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- Journal of Psychology in Africa
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- Volume 10, Issue 1, 2000
Journal of Psychology in Africa - Volume 10, Issue 1, 2000
Volumes & issues
Volume 10, Issue 1, 2000
Reactive ethnicity: some thoughts on political psychology based on the developments in Burundi, Rwanda and South-KivuAuthor Markus WeilenmannSource: Journal of Psychology in Africa 10, pp 01 –25 (2000)More Less
The motive behind the article is the notion that the ethnicity spread in Rwanda and Burundi is an answer to the process of disintegration of old cultural identities. In the kingdom of the Shi (South-Kivu) on the other hand, the ethnicity has never reached such a bloody dynamic, because there the cultural identity does not coincide with the national identity of the postcolonial Congo. The hostility against the Tutsi which has spread there today has more to do with the new situation of occupation, than with the helpless rage against the forces that invaded from Rwanda (and Uganda) and now directs itself against the Batutsi living in South-Kivu for hundreds of years (shifting of aggression). The ethnicity of Rwanda and Burundi, however, is seen as an instrument to veil the progressing disintegration of loyalties, solidarities, in short, of the basic process of modernisation that started with the colonial and postcolonial order. Consequently, the question on the state of emotion from which the ethnicity has evolved would not at all be a question on the psychological preconditions, but a question that develops from the psychic consequences of an extremely wide reaching cultural problem of domination. For that reason the concept of 'reactive ethnicity' is used. Its existence is not to be understood as political calculation but as a manifest product of a social order of discourse for conflict denial. The thesis is substantiated by ethnographic material of the political history and by an ethnopsychoanalitic interpretation of a case brought to court.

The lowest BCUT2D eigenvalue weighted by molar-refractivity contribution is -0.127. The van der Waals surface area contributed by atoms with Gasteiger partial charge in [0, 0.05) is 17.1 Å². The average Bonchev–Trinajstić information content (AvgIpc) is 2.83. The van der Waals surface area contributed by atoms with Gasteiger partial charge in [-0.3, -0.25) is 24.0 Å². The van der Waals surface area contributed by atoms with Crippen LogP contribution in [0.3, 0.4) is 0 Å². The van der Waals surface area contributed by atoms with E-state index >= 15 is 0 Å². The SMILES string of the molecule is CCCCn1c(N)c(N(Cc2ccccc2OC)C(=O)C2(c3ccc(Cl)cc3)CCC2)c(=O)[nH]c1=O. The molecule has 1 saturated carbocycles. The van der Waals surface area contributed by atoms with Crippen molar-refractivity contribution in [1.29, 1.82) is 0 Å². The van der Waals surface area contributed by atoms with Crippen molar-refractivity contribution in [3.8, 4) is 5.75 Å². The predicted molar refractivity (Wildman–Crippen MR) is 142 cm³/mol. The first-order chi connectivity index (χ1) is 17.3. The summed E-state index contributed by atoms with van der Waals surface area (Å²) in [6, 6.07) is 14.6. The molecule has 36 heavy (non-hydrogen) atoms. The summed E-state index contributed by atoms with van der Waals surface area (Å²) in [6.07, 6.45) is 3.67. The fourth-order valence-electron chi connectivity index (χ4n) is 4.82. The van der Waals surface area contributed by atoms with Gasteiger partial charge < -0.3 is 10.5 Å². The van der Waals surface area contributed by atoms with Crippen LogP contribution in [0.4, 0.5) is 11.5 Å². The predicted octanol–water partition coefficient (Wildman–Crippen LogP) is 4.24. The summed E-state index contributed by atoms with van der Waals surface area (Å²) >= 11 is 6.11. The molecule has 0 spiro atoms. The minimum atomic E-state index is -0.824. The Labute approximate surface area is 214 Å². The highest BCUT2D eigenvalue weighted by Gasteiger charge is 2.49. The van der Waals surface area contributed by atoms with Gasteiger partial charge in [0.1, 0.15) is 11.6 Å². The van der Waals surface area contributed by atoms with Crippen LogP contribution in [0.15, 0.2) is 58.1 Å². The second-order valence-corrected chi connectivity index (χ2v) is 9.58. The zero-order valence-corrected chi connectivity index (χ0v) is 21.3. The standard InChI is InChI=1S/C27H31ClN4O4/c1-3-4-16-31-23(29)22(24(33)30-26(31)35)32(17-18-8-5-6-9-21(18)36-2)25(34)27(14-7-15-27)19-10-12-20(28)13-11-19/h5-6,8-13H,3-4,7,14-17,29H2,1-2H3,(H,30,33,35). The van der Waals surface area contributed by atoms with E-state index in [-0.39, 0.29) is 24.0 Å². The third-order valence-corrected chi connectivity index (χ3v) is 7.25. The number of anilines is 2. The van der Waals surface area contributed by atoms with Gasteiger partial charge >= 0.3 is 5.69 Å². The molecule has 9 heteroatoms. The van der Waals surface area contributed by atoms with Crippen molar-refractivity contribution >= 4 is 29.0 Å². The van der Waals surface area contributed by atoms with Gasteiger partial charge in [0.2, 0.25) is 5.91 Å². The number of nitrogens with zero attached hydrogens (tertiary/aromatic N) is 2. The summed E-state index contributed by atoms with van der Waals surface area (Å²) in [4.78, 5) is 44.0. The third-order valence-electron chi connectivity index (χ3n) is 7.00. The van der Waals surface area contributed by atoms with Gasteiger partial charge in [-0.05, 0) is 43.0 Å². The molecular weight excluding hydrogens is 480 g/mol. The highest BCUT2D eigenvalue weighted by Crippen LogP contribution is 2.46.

Perceptions of psychology students from a historically black South African university of circumstances impacting on their livesSource: Journal of Psychology in Africa 10, pp 26 –47 (2000)More Less
This pilot study is the initial phase of a research project aimed at arriving at a profile of the students of a historically black South African university. This profile will inform the development of more contextualised and relevant curricula. This paper reports on the pilot study which attempted to ascertain pertinent issues in psychology students' lives so that these could provide pointers for immediate curriculum restructuring and provide information towards the development of a measuring instrument which could then be applied to the general student population. It was found that themes and categories of information that were pertinent to students reflect processes of cultural and socio-political change in South Africa.
Author Karl PeltzerSource: Journal of Psychology in Africa 10, pp 49 –62 (2000)More Less
Author Roderick Fulata ZimbaSource: Journal of Psychology in Africa 10, pp 63 –85 (2000)More Less
A values scale was administered to a systematic stratified sample of 296 teachers and 276 students. The purpose of this was, inter alia, to find out whether values expressed by the teachers and students were consistent with Namibia's educational change and reform. The data revealed that values expected to foster social solidarity, conformity, maintenance of the status quo, social harmony and restraint were prized more highly by teachers and students than values expected to promote change. This and other findings are discussed to communicate the theoretical and practical merits of the discourse of ethics of educational change for the Namibian and other educational systems under reform.